Last night was one of those football games people will remember for years. Losing 20-0 at one point, the Green Bay Packers rallied around injured quarterback Aaron Rodgers to beat the Chicago Bears 24-23. It was one of those defining moments that adds to The Legend of Aaron Rodgers, with a host of lead-by-examples – as Churchill is said to have said, “Never, never, never give up.” If you can keep going, keep going.

It seemed Rodgers’ return, even limping, inspired the rest of the team. “If he can come back and play, I can block better so he’s not hit again. I can catch that ball. I can keep the Bears from making that first down.” The team that played the second half was more energized and more focused on winning every moment than the team that played the first half.

If you can keep going, keep going. Rodgers did say the doctors told him he would not make the injury worse by playing on it, so there is that cautionary caveat – but if you can keep going, keep going. Play the game as hard as you can until the final whistle, and you just may overcome every hurdle. If by chance you do fall short, at least you know you gave it all you had. In this case, all they had was just enough.

Resolve to stop wasting energy

argument dreamstime_s_65843988 crop

It’s become my theme of the week, I guess …

“When a nation expects the worst from its people and institutions and its experts focus exclusively on faults, hope dies …

“Fault-finding expends so much negative energy that nothing is left over for positive action. It takes courage and strength to solve the genuine problems that afflict every society. Sure, there will always be things that need fixing. But the question is, Do you want to spend your time and energy tearing things down or building them up?”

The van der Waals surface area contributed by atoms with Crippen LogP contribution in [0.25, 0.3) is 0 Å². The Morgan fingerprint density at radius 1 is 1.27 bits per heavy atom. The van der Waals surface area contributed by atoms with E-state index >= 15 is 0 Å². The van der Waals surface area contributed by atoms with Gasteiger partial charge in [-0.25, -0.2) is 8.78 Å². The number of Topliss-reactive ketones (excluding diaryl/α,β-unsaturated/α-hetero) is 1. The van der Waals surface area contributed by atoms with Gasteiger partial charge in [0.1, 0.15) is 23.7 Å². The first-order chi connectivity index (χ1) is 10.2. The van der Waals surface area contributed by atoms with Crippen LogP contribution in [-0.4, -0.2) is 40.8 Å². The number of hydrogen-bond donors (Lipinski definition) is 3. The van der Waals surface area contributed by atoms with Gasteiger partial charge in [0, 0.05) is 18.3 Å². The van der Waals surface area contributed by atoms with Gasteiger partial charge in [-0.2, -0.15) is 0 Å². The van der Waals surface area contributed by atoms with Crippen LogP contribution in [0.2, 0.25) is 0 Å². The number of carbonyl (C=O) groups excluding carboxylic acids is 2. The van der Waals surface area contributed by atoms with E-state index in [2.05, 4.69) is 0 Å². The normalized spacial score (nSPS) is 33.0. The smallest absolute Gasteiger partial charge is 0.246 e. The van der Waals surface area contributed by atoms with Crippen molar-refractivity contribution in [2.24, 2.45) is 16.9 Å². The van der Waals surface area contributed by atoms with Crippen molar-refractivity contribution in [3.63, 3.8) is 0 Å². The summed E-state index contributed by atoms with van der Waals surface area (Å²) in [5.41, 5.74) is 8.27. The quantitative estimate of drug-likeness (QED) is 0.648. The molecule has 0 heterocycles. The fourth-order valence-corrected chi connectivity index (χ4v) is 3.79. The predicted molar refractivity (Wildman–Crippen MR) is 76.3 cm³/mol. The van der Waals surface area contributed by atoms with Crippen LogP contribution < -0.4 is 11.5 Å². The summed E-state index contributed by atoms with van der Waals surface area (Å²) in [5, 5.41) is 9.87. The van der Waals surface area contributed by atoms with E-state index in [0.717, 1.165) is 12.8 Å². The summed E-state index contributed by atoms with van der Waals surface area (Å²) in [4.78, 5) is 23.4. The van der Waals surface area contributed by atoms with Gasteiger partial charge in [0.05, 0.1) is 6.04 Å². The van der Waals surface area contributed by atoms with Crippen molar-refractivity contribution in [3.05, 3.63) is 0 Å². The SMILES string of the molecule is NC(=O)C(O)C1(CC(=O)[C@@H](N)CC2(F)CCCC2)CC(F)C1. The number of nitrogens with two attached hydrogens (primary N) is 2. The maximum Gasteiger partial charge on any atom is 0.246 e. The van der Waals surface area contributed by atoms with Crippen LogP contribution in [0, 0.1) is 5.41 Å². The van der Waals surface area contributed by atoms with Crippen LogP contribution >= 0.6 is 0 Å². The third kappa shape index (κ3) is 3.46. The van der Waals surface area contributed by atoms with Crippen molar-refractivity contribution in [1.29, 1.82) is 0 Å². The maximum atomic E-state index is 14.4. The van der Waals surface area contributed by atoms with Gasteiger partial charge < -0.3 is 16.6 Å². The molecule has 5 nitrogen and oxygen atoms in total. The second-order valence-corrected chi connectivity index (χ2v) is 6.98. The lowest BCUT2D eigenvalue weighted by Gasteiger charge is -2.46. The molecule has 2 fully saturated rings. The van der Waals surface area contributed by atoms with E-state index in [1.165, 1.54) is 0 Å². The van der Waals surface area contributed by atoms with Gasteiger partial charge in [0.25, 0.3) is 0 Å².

— from the “Optimism” chapter in Hope from My Heart: Ten Lessons for Life by Rich DeVos, 2000.

Earlier in the same chapter is this gem that echoes my posts of the last few days, as well: “If you expect good things to happen, they usually do.”

Inevitably making comments like this leads to responses over who started it and how everyone else is doing it. I hear Mom’s words echoing through the ages: “Maybe he started it, but you can finish it,” and of course, “If everyone else jumped over a cliff, would you jump, too?”

Finish each day

finish each day - web

Finish every day and be done with it … You have done what you could. Some blunders and absurdities no doubt have crept in; forget them as soon as you can.

To-morrow is a new day; you shall begin it well and serenely, and with too high a spirit to be cumbered with your old nonsense.

This day is all that is good and fair. It is too dear, with its hopes and invitations, to waste a moment on the rotten yesterdays.

— Ralph Waldo Emerson, a letter to his daughter quoted in A Memoir of Ralph Waldo Emerson by James Elliot Cabot, Vol. II, 1887.

‘It’s not for me’

I’ve re-read Steven Pressfield’s indispensable book The War of Art twice this year, this time during the last leg of my East Coast trip. The book is indispensable for its sound advice on the difference between an amateur artist and a professional, and for its treatment of what Pressfield calls Resistance, the force within us all that keeps us from following through on our grandest plans and dreams – you know, “I don’t have time for writing the Great American Novel,” “Once I finish this class or have enough money I’ll work on that,” “I could be working on this but the game is on,” etc. etc. Continue reading →